The experimental design for the mid-Holocene (midHolocene) and last interglacial (lig127k) simulations is given by Otto-Bliesner et al. (2017). All midHolocene and lig127k simulations should have followed this protocol, such that the only significant differences to their corresponding DECK piControl simulation are the astronomical parameters and the atmospheric trace greenhouse gas concentrations. In short, astronomical parameters have been prescribed according to orbital constants from Berger and Loutre (1991) and atmospheric trace greenhouse gas concentrations are based on recent reconstructions from a number of sources (see Sect. 2.2 in Otto-Bliesner et al. (2017) for details). Note that the different orbital configurations for midHolocene and lig127k result in different seasonal and latitudinal distribution of top-of-atmosphere insolation compared to the DECK piControl. For other boundary conditions, these are either small and locally constrained (e.g. for ice sheets) or there is insufficient spatial coverage to give an informed global estimate (e.g. for vegetation). These other boundary conditions, including solar activity, palaeogeography, ice sheets, vegetation, and aerosol emissions, were therefore kept as identical to each model's DECK piControl simulation. In cases where a boundary condition can either be prescribed or interactive, such as vegetation, the midHolocene and lig127k simulations followed the setup used in the piControl simulation (Otto-Bliesner et al., 2017).
The Last Glacial Maximum (lgm) simulation is focused on representing the glacial climate of 21 000 years ago. During this period, carbon dioxide concentrations dropped by around 100 ppm and large ice sheets covered the land masses in the northern midlatitudes to high latitudes. The precise specification of the ice coverage and volume varies between the CMIP5 (Abe-Ouchi et al., 2015) and CMIP6 (Kageyama et al., 2017) specifications. Whilst this will impact the teleconnections (Jones et al., 2018), its impact on the tropical Pacific is unclear. The implementation of land–sea changes in regions such as the Maritime Continent is also important (DiNezio et al., 2016).
2.3 Indices and analysis
This analysis uses a series of standard metrics and measures to describe the simulated ENSO response. These are achieved using the Climate Variability Diagnostics Package (CVDP; Phillips et al., 2014), which is part of the ESMValTool (Eyring et al., 2016b). This software package has previously been used to explore variability in palaeoclimate simulations, although in the tropical Atlantic rather than Pacific (Brierley and Wainer, 2018). The model output variables required for the analysis are monthly precipitation rate, monthly surface air temperature, and monthly surface temperature. The surface temperature, also known as skin temperature, is utilised to provide SST on the atmospheric grid (Juckes et al., 2020). Prior to undertaking the ENSO analysis, the monthly fields of the palaeoclimate simulations are adjusted to represent the changes in the calendar (i.e. due to changes in the length of months or seasons over time, related to changes in the eccentricity of Earth's orbit and precession), using the PaleoCalAdjust tool (Bartlein and Shafer, 2019).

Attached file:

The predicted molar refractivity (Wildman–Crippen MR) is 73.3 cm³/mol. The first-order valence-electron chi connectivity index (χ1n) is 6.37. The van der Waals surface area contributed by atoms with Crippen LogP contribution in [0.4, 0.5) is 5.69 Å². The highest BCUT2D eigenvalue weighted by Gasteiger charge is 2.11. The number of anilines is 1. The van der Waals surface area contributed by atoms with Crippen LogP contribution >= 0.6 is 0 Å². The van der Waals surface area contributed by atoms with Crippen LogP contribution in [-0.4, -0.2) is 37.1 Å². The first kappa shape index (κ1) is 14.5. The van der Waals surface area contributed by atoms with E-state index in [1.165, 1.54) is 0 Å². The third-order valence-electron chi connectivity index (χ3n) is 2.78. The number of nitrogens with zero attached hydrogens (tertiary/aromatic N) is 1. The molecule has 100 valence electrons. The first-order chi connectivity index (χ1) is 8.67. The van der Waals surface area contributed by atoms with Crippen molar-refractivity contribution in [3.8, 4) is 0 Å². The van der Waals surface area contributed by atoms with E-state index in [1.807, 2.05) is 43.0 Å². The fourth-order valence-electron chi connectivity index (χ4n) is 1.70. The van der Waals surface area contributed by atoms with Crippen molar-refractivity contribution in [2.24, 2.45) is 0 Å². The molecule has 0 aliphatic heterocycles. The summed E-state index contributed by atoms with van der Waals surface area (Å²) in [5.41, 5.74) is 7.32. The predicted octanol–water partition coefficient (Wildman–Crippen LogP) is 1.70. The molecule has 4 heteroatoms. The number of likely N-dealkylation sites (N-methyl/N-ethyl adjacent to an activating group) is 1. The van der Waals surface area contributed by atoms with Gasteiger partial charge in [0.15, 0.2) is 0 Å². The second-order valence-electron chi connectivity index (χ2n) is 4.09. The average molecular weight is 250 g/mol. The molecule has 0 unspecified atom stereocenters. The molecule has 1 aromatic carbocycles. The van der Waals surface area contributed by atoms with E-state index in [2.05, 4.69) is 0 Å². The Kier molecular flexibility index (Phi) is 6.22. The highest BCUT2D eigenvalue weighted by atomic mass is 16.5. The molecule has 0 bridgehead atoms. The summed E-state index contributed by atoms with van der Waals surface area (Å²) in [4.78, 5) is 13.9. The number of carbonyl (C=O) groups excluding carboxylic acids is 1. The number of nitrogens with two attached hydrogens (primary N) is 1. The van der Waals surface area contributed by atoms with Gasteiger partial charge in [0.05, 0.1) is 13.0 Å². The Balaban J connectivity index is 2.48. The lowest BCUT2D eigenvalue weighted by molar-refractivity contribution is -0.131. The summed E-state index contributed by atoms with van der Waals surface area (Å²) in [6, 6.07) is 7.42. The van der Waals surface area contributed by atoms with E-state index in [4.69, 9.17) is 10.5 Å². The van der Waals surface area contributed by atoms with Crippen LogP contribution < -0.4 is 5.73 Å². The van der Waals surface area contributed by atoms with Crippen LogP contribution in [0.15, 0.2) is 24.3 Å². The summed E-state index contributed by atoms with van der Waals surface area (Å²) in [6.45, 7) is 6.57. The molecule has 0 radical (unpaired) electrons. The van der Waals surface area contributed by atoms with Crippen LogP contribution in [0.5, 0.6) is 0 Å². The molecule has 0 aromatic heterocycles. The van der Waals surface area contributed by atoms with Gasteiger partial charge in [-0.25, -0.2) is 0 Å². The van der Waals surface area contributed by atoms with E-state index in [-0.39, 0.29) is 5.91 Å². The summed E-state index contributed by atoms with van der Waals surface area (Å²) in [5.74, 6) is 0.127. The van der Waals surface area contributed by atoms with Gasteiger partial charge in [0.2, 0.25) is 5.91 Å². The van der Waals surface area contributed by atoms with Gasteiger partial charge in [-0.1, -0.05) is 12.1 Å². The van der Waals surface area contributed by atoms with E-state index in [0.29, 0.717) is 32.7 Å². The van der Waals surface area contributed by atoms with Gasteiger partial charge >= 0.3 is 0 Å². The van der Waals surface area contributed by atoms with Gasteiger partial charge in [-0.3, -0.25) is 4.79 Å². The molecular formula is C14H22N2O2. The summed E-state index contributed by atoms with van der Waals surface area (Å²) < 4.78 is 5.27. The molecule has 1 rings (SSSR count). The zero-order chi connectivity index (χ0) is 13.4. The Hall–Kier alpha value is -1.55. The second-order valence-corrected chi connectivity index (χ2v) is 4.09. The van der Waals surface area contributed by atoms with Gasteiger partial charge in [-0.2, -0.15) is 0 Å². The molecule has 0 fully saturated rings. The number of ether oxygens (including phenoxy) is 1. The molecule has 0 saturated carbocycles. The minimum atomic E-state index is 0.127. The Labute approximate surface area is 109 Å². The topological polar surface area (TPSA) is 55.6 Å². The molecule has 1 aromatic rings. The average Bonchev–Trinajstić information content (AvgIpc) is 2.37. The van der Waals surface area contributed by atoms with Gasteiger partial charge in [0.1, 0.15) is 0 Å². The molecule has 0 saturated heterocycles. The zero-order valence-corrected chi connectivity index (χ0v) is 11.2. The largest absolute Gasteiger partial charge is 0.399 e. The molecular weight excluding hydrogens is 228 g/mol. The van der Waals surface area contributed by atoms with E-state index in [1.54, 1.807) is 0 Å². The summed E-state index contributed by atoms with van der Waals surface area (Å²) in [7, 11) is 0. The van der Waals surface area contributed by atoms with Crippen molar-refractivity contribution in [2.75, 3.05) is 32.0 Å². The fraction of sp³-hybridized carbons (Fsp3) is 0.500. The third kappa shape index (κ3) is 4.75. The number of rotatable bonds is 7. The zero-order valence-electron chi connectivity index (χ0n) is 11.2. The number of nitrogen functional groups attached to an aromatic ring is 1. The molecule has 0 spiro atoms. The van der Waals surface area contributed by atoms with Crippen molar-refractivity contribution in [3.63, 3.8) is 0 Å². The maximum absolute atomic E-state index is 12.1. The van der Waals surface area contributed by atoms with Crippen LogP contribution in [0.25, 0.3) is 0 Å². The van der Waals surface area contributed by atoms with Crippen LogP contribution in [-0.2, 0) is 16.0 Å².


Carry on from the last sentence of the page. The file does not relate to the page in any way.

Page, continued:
The mean state of the present-day tropical Pacific is determined using a climatology over the period 1971–2000 for both the historical simulations and observational datasets: the Global Precipitation Climatology Project (GPCP; Adler et al., 2003), the Hadley Centre Sea Ice and Sea Surface Temperature (HadISST; Rayner et al., 2003) and the 20th Century Reanalysis (C20; Compo et al., 2011). For the transient abrupt4xCO2 and 1pctCO2 simulations, the climatology is computed over the final 30 years. For the other quasi-equilibrium simulations, all available data are considered to create the climatology. Ensemble mean differences are derived by first calculating the change in climate on each model's grid and then bilinearly interpolating onto a common 1∘ by 1∘ grid, before averaging across the ensemble members (Brierley and Wainer, 2018).
The state of the tropical Pacific is tracked by the SST anomalies in the NINO3.4 region (5∘ S–5∘ N, 120–170∘ W) (Trenberth, 1997). The anomalies are computed with respect to each simulation's own climatology, with a linear trend removed. All available years are used to assess and composite the NINO3.4 index (even in the transient simulations with a defined climatological period). This choice maximises the number of ENSO events that can be assessed, although it does require the assumption that changes in the background climatology progress linearly. This assumption is less valid for the abrupt4xCO2 experiment than the 1pctCO2 experiment; however, the ENSO responses show expected coherence across the ensemble, implying the errors introduced are not significant.